Rafael Nadal suffers shock defeat to Belgium’s Steve Darcis at Wimbledon
‘All I can say is congratulations to Steve. Anything I say about my knee is an excuse and he does not deserve an excuse.’
Spain’s Rafael Nadal waves to the crowd after losing to Belgium’s Steve Darcis during day one of the Wimbledon Championships . Photograph: Dominic Lipinski/PA Wire
Roger Federer plays a forehand during his singles first round match against Victor Hanescu on day one of Wimbledon. Photograph: Clive Brunskill/Getty Images
Belgium’s Steve Darcis celebrates winning the first set against Spain’s Rafael Nadal during day one of the Wimbledon Championships. Photograph: Dominic Lipinski/PA Wire
Rafael Nadal refused to blame his problematic knees in the wake of his shock first-round exit at the hands of Steve Darcis this afternoon.
The Spaniard suffered a first-week exit from Wimbledon for the second successive year as Darcis — the world number 135 who has not won a tournament since 2008 — prevailed in three straight sets, 7-6 (7/4) 7-6 (10/8) 6-4.
It was a loss no-one saw coming, with Darcis — the lowest-ranked player Nadal has lost to since he went down to the 690th-rated Joachim Johansson in 2006 — priced at 100/1 with some bookmakers.
Form and reputation counted for nothing, though, just as it did not against Lukas Rosol last year. That day Nadal was clearly suffering with his long-standing knee problem which would then sideline him for seven months.
As he struggled to move his taped-up left leg today, there were ominous shades of a repetition. The 12-time major champion would not enter into talk about a recurrence, though, batting away repeated attempts to snare an excuse from him.
“That is sport, sometimes you play well and you have the chance to win, sometimes you play worse and you lose, that’s the good thing about the sport,” said the 27-year-old. “For me, there were not a lot of things good, but I congratulate Darcis who played well. This is not the right day (to talk about injury). I tried my best in every moment, but this was not right for me.”
Nadal was advised to miss his traditional grass-court warm-up in Halle by his doctor and arrived in London short on practice on the surface.
Known as the ‘King of Clay’, his recent eighth win at the French Open was not a surprise, but with him required to get lower to play the ball on grass, thus putting further strain on his joints, a lack of game time on grass was evident.
“I didn’t have the chance to play in Halle. I cannot go back,” he said. “I tried my best and congratulate the opponent. It is not a tragedy, it is sport.”
A tragedy it may not be, but it ranks as one of the greatest shocks of recent times. Darcis is one of the tour’s lesser-known players and has never gone beyond the third round of a slam.
With all that considered, it was assumed Nadal must have been injured, but he steadfastly refused to admit if he was as the questioning continued.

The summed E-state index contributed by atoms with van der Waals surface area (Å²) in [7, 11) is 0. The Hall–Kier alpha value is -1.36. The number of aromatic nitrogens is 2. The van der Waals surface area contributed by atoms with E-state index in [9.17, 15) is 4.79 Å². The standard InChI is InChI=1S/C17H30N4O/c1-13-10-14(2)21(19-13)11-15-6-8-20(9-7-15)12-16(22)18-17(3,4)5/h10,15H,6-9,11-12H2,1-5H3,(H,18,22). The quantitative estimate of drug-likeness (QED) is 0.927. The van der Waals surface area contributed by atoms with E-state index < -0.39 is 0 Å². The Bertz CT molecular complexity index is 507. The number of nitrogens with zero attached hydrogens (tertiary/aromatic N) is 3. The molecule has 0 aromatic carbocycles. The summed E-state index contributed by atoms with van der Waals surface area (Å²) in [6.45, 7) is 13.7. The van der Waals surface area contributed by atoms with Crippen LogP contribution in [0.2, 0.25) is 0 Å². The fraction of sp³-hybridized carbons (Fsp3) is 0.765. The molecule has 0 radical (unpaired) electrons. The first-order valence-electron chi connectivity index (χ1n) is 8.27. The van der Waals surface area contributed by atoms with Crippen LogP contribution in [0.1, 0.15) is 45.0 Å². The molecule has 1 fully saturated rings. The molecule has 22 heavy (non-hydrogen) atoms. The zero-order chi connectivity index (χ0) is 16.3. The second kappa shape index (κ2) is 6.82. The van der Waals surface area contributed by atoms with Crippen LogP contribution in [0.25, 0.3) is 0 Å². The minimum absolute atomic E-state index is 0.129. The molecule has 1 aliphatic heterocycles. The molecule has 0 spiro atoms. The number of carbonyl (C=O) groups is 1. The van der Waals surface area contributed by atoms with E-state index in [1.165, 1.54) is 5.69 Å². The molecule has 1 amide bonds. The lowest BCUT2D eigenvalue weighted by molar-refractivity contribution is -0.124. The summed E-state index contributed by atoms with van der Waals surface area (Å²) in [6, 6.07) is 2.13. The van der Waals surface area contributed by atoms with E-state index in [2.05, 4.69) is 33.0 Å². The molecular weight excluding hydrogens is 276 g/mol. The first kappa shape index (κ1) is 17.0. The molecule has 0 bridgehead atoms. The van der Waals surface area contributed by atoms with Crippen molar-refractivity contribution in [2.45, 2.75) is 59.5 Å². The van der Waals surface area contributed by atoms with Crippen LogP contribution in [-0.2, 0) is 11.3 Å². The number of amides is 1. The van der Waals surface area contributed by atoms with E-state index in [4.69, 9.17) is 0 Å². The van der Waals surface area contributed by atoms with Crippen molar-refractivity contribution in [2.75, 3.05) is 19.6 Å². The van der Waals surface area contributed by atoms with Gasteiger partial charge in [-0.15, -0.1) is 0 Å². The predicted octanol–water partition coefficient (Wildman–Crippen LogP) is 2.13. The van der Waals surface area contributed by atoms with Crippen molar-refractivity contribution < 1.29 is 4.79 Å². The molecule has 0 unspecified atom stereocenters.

“I think you are joking because I will not talk about my knee this afternoon,” he added. “All I can say is congratulations to Steve. Anything I say about my knee is an excuse and he does not deserve an excuse.”
When Nadal bowed out to Rosol he was not seen again for seven months. He said he would not be “that long” again, and chose to reflect on his comeback as a whole, rather than this loss in isolation.
With seven titles including his record-breaking Roland Garros success, he claimed to have surpassed anything he thought possible.
“I played much more than I dreamed before here after the injury, so that’s a fantastic and very positive thing for me,” he said. “I won seven tournaments out of nine and I am happy with everything. Losses can happen.”
Scotland’s Andy Murray avoided an such drama as he eased past Benjamin Becker on Centre Court with a 6-4 6-3 6-2 victory that took an hour and 52 minutes.
Murray became a little sloppy after a fine start but once he had the first set in the bag he did not look back.
“I thought it was a good match and it was a good start for me. He played some solid tennis especially the first two sets and then the third set I started to play better,” Murray told the BBC. “It was a tough start for me, he is a very good grass player. I was ready and to win in three sets was a good start. There’s always nerves at the start of a grand slam and I’m glad to get it out of the way and hopefully I can improve as it goes on.”
Roger Federer began the defence of his title by breezing to a straight sets victory over Romanian Victor Hanescu on the opening Centre Court.
The third-seeded Swiss barely broke sweat in demolishing his 48th-ranked opponent 6-3 6-2 6-0 with the final set taking only 17 minutes.
On a chilly afternoon Federer strolled serenely around the lush court and was never remotely troubled in a match lasting only 68 minutes.
“I’ve won it (Wimbledon) a few times now but it still feels special,” Federer told the BBC. “I still enjoy myself in the first round and it’s a pleasure playing on Centre Court again this year. I thought it was a good first round for me. I’m very happy, conditions are pretty cold but it releases some of the pressure now.”
Hanescu lost his opening service game and was 3-0 down within six minutes as Federer showcased his broad armoury of attacking shots. His serve regularly found the lines, with the Romanian floundering in his search for answers and unable to find any sort of rhythm.
Federer, bidding to become the first man to win the Wimbledon men’s singles title eight times, will face Sergiy Stakhovsky of Ukraine in the next round.